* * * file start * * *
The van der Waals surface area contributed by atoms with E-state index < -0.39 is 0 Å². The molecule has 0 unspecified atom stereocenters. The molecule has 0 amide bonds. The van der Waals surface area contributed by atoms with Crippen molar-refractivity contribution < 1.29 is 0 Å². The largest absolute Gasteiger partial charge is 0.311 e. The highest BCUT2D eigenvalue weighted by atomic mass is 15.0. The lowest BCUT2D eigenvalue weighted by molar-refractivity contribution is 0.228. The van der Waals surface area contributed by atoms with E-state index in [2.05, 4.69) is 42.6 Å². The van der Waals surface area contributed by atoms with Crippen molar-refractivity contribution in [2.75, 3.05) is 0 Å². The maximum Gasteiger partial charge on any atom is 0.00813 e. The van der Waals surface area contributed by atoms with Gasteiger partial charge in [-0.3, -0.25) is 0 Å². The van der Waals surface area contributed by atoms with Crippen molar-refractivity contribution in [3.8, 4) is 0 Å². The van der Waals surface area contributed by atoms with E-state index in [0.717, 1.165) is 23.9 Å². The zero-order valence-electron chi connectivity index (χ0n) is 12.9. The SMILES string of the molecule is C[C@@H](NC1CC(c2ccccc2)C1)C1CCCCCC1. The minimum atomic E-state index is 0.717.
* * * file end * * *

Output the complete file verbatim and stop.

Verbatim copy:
The van der Waals surface area contributed by atoms with E-state index < -0.39 is 0 Å². The molecule has 0 unspecified atom stereocenters. The molecule has 0 amide bonds. The van der Waals surface area contributed by atoms with Crippen molar-refractivity contribution < 1.29 is 0 Å². The largest absolute Gasteiger partial charge is 0.311 e. The highest BCUT2D eigenvalue weighted by atomic mass is 15.0. The lowest BCUT2D eigenvalue weighted by molar-refractivity contribution is 0.228. The van der Waals surface area contributed by atoms with E-state index in [2.05, 4.69) is 42.6 Å². The van der Waals surface area contributed by atoms with Crippen molar-refractivity contribution in [2.75, 3.05) is 0 Å². The maximum Gasteiger partial charge on any atom is 0.00813 e. The van der Waals surface area contributed by atoms with Gasteiger partial charge in [-0.3, -0.25) is 0 Å². The van der Waals surface area contributed by atoms with Crippen molar-refractivity contribution in [3.8, 4) is 0 Å². The van der Waals surface area contributed by atoms with E-state index in [0.717, 1.165) is 23.9 Å². The zero-order valence-electron chi connectivity index (χ0n) is 12.9. The SMILES string of the molecule is C[C@@H](NC1CC(c2ccccc2)C1)C1CCCCCC1. The minimum atomic E-state index is 0.717.